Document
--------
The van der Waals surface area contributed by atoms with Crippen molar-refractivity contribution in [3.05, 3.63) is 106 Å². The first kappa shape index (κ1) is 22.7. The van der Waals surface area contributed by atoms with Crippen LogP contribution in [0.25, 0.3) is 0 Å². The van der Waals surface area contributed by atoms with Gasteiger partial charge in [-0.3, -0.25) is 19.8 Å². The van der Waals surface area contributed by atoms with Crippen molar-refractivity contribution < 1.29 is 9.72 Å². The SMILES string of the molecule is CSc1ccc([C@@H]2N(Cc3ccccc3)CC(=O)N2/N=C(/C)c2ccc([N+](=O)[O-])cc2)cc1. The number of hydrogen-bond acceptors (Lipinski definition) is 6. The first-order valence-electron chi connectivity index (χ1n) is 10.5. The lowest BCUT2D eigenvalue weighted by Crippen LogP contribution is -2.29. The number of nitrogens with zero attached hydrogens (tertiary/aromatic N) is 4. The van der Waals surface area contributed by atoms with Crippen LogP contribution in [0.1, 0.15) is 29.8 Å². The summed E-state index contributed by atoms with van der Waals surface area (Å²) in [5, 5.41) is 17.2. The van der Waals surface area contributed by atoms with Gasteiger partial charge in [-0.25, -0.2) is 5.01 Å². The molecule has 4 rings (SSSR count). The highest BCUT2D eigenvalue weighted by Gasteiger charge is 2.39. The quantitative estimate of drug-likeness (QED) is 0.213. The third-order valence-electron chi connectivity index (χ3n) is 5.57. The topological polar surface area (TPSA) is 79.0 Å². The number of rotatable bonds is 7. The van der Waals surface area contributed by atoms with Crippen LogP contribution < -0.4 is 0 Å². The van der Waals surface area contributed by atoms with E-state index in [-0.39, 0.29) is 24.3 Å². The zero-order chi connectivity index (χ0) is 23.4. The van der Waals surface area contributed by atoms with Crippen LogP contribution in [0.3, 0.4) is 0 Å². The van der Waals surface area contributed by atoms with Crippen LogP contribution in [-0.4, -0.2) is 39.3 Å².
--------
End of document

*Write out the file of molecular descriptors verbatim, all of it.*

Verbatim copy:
The van der Waals surface area contributed by atoms with Crippen molar-refractivity contribution in [3.05, 3.63) is 106 Å². The first kappa shape index (κ1) is 22.7. The van der Waals surface area contributed by atoms with Crippen LogP contribution in [0.25, 0.3) is 0 Å². The van der Waals surface area contributed by atoms with Gasteiger partial charge in [-0.3, -0.25) is 19.8 Å². The van der Waals surface area contributed by atoms with Crippen molar-refractivity contribution < 1.29 is 9.72 Å². The SMILES string of the molecule is CSc1ccc([C@@H]2N(Cc3ccccc3)CC(=O)N2/N=C(/C)c2ccc([N+](=O)[O-])cc2)cc1. The number of hydrogen-bond acceptors (Lipinski definition) is 6. The first-order valence-electron chi connectivity index (χ1n) is 10.5. The lowest BCUT2D eigenvalue weighted by Crippen LogP contribution is -2.29. The number of nitrogens with zero attached hydrogens (tertiary/aromatic N) is 4. The van der Waals surface area contributed by atoms with Crippen LogP contribution in [0.1, 0.15) is 29.8 Å². The summed E-state index contributed by atoms with van der Waals surface area (Å²) in [5, 5.41) is 17.2. The van der Waals surface area contributed by atoms with Gasteiger partial charge in [-0.25, -0.2) is 5.01 Å². The molecule has 4 rings (SSSR count). The highest BCUT2D eigenvalue weighted by Gasteiger charge is 2.39. The quantitative estimate of drug-likeness (QED) is 0.213. The third-order valence-electron chi connectivity index (χ3n) is 5.57. The topological polar surface area (TPSA) is 79.0 Å². The number of rotatable bonds is 7. The van der Waals surface area contributed by atoms with Crippen LogP contribution < -0.4 is 0 Å². The van der Waals surface area contributed by atoms with E-state index in [-0.39, 0.29) is 24.3 Å². The zero-order chi connectivity index (χ0) is 23.4. The van der Waals surface area contributed by atoms with Crippen LogP contribution in [0.3, 0.4) is 0 Å². The van der Waals surface area contributed by atoms with Crippen LogP contribution in [-0.4, -0.2) is 39.3 Å².